Inskipp, T., N. Lindsey, and W. Duckworth.  1996. An annotated checklist of the birds of the Oriental Region. Oriental Bird Club, Sandy, Bedfordshire, United Kingdom.

Johnsgard, P. A. 1978. Ducks, geese, and swans of the world. University of Nebraska Press, Lincoln, Nebraska.

Kear, J. (editor). 2005. Ducks, geese and swans. Oxford University Press, Oxford.

Lewis, A., and D. Pomeroy. 1989. A bird atlas of Kenya. A. A. Balkema, Rotterdam.

Livezey, B. C. 1997. A phylogenetic classification of waterfowl (Aves: Anseriformes), including selected fossil species. Annals of Carnegie Museum 66: 457-496.

Mackworth-Praed, C. W., and C. H. B. Grant. 1952. Birds of eastern and north eastern Africa. Volume 1. Longman, London.

Mackworth-Praed, C. W., and C. H. B. Grant. 1962. Birds of the southern third of Africa. Volume 1. Longman, London.

Mackworth-Praed, C. W., and C. H. B. Grant. 1970. Birds of west central and western Africa. Volume 1. Longman, London.

Maclean, G. L. 1988. Roberts' Birds of southern Africa. Fifth edition. New Holland, London.

Madge, S., and H. Burn. 1988. Waterfowl. An identification guide to the ducks, geese and swans of the world. Houghton Mifflin Company, Boston and New York.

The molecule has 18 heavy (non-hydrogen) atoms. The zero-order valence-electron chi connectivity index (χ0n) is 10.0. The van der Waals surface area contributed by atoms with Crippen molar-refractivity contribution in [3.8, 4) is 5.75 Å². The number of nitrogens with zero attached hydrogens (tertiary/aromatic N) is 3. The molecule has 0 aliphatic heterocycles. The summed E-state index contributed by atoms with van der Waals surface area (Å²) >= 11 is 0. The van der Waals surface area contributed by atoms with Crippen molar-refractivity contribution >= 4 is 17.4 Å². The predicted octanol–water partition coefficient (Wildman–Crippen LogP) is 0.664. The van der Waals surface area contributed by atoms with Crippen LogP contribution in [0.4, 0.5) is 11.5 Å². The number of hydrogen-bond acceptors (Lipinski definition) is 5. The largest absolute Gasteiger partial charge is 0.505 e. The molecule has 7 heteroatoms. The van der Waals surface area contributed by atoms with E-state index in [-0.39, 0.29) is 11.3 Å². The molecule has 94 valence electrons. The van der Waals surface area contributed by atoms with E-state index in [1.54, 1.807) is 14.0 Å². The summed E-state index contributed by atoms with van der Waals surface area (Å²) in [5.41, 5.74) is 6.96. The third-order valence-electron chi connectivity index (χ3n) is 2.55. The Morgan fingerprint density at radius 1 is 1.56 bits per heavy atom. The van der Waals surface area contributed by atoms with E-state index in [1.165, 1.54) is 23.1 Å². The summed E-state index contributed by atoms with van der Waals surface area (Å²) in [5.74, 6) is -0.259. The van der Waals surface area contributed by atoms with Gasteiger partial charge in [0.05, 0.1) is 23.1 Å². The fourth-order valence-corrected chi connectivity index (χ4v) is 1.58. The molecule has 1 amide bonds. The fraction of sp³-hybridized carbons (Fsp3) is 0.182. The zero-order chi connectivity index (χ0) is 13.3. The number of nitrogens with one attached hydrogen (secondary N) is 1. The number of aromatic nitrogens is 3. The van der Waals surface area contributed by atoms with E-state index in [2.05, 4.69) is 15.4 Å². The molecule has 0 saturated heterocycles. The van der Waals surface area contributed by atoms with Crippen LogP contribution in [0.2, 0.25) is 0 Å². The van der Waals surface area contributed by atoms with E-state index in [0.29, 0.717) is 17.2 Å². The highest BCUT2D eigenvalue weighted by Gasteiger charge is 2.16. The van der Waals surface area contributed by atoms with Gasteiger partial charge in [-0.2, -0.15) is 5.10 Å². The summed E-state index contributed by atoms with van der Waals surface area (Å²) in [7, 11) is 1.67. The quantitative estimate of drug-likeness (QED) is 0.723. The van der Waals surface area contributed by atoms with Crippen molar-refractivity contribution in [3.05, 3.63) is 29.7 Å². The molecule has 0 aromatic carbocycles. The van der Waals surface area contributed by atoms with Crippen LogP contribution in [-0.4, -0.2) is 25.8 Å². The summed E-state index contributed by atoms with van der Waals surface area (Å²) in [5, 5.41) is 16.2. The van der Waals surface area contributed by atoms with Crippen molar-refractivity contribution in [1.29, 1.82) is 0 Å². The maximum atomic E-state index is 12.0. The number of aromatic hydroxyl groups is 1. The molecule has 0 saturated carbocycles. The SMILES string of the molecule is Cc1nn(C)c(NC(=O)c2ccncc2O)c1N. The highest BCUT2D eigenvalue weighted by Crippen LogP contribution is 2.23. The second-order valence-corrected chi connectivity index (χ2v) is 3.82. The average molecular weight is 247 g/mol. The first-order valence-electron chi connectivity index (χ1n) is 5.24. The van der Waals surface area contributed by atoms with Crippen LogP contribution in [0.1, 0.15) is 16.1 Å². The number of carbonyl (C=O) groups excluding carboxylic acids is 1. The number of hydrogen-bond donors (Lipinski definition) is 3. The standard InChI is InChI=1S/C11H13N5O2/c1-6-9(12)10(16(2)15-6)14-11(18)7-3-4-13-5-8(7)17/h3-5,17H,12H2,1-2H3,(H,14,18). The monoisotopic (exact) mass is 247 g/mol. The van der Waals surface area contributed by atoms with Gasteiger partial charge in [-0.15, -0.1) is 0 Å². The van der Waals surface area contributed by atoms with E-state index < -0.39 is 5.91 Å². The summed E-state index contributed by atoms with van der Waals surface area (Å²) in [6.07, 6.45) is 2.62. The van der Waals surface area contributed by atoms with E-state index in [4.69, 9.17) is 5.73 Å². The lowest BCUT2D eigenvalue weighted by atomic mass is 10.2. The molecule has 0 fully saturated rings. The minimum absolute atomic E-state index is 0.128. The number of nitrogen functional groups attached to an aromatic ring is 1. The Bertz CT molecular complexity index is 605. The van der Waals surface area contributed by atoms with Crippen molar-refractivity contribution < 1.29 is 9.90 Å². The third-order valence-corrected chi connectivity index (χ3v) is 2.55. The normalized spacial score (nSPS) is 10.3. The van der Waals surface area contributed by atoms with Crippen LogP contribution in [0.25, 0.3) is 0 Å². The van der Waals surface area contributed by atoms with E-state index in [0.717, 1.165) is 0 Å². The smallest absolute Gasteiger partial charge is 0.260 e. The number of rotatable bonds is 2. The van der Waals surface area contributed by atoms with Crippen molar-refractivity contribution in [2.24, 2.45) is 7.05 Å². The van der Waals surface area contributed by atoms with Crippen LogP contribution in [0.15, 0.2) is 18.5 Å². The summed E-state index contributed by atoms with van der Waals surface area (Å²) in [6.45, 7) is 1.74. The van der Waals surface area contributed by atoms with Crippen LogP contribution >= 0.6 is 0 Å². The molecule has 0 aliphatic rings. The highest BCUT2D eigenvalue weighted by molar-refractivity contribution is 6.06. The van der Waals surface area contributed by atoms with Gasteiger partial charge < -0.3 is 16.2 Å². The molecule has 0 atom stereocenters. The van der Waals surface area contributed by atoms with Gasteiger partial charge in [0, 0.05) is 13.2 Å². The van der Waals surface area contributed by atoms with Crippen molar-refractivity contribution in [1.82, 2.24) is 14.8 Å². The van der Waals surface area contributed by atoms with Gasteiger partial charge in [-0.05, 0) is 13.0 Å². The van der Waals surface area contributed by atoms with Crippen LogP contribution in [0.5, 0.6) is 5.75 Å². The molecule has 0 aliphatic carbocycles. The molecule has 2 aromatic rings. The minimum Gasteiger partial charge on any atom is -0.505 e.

McLachlan, G. R., and R. Liversidge. 1957. Roberts Birds of South Africa. Second edition. Cape & Transvaal, Cape Town.

McLachlan, G. R., and R. Liversidge. 1978. Roberts Birds of South Africa. Fourth edition. Cape & Transvaal, Cape Town.

Newman, K. 1983. Newman's birds of southern Africa. MacMillan South Africa, Johannesburg.

Phillips, J. C. 1922. A natural history of the ducks. Volume 1. Houghton Mifflin, Boson.

Praveen, J., R. Jayapal, and A. Pittie. 2016. A checklist of the birds of India. Indian Birds 11: 113-170.

Rasmussen, P. C., and J. C. Anderton. 2005. Birds of South Asia. The Ripley guide. Volume 2: attributes and status. Smithsonian Institution and Lynx Edicions, Washington D.C. and Barcelona.

Rasmussen, P. C., and J. C. Anderton. 2012. Birds of South Asia. The Ripley guide. Volume 2: attributes and status. Second Edition. Smithsonian Institution and Lynx Edicions, Washington D.C. and Barcelona.

Ridgely, R. S., and P. J. Greenfield. 2001. The birds of Ecuador: status, distribution, and taxonomy. Cornell University Press, Ithaca, New York.

Ripley, S. D. 1982. A synopsis of the birds of India and Pakistan together with those of Nepal, Bhutan, Bangladesh and Sri Lanka. Bombay Natural History Society, Bombay.

Roberts, A. 1940. The birds of South Africa. Witherby, London.